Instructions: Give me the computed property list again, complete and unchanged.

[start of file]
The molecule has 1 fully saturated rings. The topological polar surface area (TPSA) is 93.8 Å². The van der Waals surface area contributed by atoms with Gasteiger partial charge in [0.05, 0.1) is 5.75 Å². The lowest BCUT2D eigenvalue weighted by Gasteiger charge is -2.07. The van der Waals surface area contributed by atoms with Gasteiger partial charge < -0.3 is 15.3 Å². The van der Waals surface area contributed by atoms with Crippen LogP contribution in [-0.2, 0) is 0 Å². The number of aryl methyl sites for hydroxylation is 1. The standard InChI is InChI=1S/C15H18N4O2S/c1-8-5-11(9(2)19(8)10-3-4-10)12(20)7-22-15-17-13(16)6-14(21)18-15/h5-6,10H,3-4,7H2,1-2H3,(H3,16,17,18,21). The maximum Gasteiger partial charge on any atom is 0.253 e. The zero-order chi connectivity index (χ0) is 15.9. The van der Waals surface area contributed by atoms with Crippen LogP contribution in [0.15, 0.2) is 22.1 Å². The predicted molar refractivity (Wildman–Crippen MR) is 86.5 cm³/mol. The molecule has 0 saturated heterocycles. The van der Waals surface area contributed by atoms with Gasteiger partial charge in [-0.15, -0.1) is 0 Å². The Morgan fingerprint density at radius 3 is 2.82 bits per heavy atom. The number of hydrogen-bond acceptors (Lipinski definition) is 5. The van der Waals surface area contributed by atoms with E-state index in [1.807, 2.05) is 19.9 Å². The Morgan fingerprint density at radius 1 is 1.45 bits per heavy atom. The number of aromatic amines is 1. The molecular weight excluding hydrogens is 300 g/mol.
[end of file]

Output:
The molecule has 1 fully saturated rings. The topological polar surface area (TPSA) is 93.8 Å². The van der Waals surface area contributed by atoms with Gasteiger partial charge in [0.05, 0.1) is 5.75 Å². The lowest BCUT2D eigenvalue weighted by Gasteiger charge is -2.07. The van der Waals surface area contributed by atoms with Gasteiger partial charge < -0.3 is 15.3 Å². The van der Waals surface area contributed by atoms with Crippen LogP contribution in [-0.2, 0) is 0 Å². The number of aryl methyl sites for hydroxylation is 1. The standard InChI is InChI=1S/C15H18N4O2S/c1-8-5-11(9(2)19(8)10-3-4-10)12(20)7-22-15-17-13(16)6-14(21)18-15/h5-6,10H,3-4,7H2,1-2H3,(H3,16,17,18,21). The maximum Gasteiger partial charge on any atom is 0.253 e. The zero-order chi connectivity index (χ0) is 15.9. The van der Waals surface area contributed by atoms with Crippen LogP contribution in [0.15, 0.2) is 22.1 Å². The predicted molar refractivity (Wildman–Crippen MR) is 86.5 cm³/mol. The molecule has 0 saturated heterocycles. The van der Waals surface area contributed by atoms with Gasteiger partial charge in [-0.15, -0.1) is 0 Å². The Morgan fingerprint density at radius 3 is 2.82 bits per heavy atom. The number of hydrogen-bond acceptors (Lipinski definition) is 5. The van der Waals surface area contributed by atoms with E-state index in [1.807, 2.05) is 19.9 Å². The Morgan fingerprint density at radius 1 is 1.45 bits per heavy atom. The number of aromatic amines is 1. The molecular weight excluding hydrogens is 300 g/mol.